Finding Patterns to use the "stash"

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jlsquilts wrote
on Aug 11, 2009 12:02 PM

Hi! I'm a new knitter and have recently been given quite a bit of nice yarn. I made a few scarfs and am now ready to start a more ambitious project. My new stash has the original information on it. I have 7/8/10 skeins of each. It ranges from cotton to all different types of wools and different weights. How do I find patterns to go with my the yarns. OH, the sash also came with a LOT of straight and circular needles.

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Stitches@6 wrote
on Aug 11, 2009 4:30 PM

If you use some of the washables, lap blankets for nursing homes are always welcome, and a good changae to experiment with different stitches.  You can make strips of various patterns and then sew or weave together to make the size you want. Chemo caps and baby items also are good starter projects, and forgiving if you goof a little bit on the design. kNITTING DAILY free patterns is a great place to start. 

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dahartig wrote
on Aug 11, 2009 6:19 PM

 

Another good way is to make shawls, there are patterns of various abilities for knitters of various skill.  They make great gifts, knit with love.

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LailaU wrote
on Aug 13, 2009 12:41 AM

Lucky you to get all that fantastic yarn!!!

Take a look at www.garnstudio.com - a wonderfull Norwegian site with thousands of knitting patterns for free, also in english! You can search by gauge, too, so if you made a swatch or just look at the yarns label, you are able to find patterns to go with your new yarns! Good luck!

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mandyangela wrote
on Aug 13, 2009 6:12 AM

If you just have small amounts of yarn, you could make a multi-coloured scarf , hat or other small item, say 1 or 2 line stripes.  You could also make small tension squares/sample swatches of different patterns and sew them together to make a sort of patchwork sampler and make it into a wacky baby afghan for a little one or a bigger afghan for a grown-up baby!   Or what about toymaking??   This has got me thinking - I will now disappear to my stash room (yes I have a lot!!) and see what I can do!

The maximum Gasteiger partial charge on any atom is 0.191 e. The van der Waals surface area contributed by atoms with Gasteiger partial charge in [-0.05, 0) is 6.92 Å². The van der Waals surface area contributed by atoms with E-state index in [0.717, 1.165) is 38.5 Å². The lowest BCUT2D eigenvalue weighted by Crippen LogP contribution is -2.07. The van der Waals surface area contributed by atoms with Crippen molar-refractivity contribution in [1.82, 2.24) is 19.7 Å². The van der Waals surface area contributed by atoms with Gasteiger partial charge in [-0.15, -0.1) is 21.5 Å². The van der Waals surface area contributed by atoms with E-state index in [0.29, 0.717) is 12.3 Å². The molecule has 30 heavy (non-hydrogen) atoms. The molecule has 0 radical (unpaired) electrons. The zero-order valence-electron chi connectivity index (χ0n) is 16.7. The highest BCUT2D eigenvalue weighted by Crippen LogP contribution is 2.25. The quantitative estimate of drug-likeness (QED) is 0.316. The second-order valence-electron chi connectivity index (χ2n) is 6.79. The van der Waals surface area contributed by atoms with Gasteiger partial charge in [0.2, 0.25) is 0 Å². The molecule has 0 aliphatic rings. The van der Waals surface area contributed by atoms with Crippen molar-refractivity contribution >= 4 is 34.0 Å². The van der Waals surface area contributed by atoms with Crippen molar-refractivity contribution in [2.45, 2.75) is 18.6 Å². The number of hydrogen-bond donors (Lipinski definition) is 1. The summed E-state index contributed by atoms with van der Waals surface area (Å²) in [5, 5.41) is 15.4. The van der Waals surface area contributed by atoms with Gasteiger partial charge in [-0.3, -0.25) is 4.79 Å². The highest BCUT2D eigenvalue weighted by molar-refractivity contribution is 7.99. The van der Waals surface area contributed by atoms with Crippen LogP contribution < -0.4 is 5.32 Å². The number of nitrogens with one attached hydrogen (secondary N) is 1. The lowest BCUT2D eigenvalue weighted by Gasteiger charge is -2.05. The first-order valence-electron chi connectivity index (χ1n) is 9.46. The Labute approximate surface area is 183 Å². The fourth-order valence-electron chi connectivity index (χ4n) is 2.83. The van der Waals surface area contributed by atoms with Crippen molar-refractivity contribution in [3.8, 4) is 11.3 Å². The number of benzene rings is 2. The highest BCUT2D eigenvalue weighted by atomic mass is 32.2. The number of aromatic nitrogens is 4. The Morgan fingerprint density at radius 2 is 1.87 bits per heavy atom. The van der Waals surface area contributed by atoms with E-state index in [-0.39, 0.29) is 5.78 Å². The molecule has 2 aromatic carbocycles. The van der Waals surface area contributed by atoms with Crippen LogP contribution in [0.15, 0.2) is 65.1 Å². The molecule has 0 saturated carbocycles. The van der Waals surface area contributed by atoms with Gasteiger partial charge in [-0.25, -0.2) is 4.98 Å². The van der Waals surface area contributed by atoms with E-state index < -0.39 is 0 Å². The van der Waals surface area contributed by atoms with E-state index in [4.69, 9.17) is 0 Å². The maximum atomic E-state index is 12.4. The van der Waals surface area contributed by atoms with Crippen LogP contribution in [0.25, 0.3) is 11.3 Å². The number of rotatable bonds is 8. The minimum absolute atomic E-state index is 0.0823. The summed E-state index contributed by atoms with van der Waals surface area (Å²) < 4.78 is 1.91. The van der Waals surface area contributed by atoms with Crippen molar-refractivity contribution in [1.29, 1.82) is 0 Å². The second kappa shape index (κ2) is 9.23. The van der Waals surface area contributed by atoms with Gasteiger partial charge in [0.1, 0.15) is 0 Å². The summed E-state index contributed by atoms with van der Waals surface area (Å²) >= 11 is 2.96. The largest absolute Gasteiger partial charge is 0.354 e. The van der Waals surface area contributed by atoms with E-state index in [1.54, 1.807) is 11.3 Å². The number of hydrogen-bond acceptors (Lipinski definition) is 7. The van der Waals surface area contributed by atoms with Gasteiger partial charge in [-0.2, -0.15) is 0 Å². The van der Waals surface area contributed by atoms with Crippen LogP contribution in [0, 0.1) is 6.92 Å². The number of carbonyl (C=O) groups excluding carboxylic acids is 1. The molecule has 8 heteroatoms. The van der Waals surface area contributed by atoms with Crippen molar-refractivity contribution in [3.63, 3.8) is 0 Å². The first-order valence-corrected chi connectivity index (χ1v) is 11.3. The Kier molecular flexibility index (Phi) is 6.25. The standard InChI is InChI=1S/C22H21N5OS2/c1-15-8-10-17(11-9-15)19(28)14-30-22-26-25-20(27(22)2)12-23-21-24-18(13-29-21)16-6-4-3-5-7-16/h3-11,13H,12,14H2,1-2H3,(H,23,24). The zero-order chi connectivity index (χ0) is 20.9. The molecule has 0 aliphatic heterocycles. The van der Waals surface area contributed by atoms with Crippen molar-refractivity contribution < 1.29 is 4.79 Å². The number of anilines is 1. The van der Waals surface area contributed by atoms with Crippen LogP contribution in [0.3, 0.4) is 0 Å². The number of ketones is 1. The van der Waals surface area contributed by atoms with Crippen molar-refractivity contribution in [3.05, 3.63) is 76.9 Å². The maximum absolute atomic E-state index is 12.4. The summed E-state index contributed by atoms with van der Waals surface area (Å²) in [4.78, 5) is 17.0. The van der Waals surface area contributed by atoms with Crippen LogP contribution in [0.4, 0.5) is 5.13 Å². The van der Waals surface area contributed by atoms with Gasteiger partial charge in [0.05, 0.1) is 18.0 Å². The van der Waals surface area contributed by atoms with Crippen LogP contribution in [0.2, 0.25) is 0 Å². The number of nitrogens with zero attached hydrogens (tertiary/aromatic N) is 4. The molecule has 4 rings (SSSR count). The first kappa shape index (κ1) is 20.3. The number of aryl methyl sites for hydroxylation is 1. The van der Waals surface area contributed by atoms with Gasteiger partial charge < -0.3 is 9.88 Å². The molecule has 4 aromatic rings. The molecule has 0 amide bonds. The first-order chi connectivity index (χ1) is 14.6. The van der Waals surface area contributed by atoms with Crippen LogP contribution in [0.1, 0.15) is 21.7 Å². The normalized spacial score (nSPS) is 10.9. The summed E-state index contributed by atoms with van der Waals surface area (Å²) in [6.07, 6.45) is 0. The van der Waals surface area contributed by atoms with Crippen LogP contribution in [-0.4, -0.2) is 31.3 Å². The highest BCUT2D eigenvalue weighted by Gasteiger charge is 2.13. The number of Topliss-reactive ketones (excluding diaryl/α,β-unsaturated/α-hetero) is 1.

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saspero wrote
on Aug 13, 2009 1:24 PM

One of my favorite ways is to make an afghan  just like a super-big scarf.  Cast on about 250 stitches on a #7 or #8 circular needle.  Work each row in garter stitch AND at the beginning and end of each row, leave a 6"-8" tail.  This way, your piece will already be fringed when you are done.  I find it is prettiest to mix the colors and textures up every few rows instead of having big hunks of one yarn.  My birthday is February 23, 1953 so my favorite stripe pattern is 2-2-3-5-3.  That way, I never forget my pattern and I never lose my place!

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Posts 98
mandyangela wrote
on Aug 19, 2009 11:59 AM

Saspero - what a great idea!!  I must give this one a try.  I have a bundle of lovely earthy browns/mustards/burnt orange type colours and I think this idea will be a fantastic way to use the yarn, which is all pure wool.   Thank you!!!

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LindaWilson wrote
on Aug 19, 2009 2:43 PM

What a great idea!!  I won't have to search any more!!  Thanks a bunch!!

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lrclapp wrote
on Aug 25, 2009 6:03 PM

what an incredible idea!!  I recently received a small stash and this will come in very handy.  I especially love the manner in which you calculate row changes!

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Posts 15
SandraS@2 wrote
on Sep 1, 2009 10:38 PM

I make afghan strips using dishcloth patterns. There are so many on the web you could make 100s of afghans with them. I just lay out a lot of patterns, figure out which ones have similar numbers of sts and either add more edging sts or dec them.  Then just start knitting, I leave the bottom edging after the first so they look better in a row. Do as many as you want to make the correct length for you.  Then start another row.  I sew the strips together, some crochet them.  Uses up small amounts of acrylic or cotton or you can do the whole thing in 1 color. Each finished afghan is  truly one of a kind.

I also do scarves this way.   Sometimes I start with one dishcloth pattern, do it then fill in with st st until close to the end and then just do the cloth pattern from last ro to first to have identical ends on the scarf.  They look great and everyone who gets one wants 2 or 3 more.

Sandi

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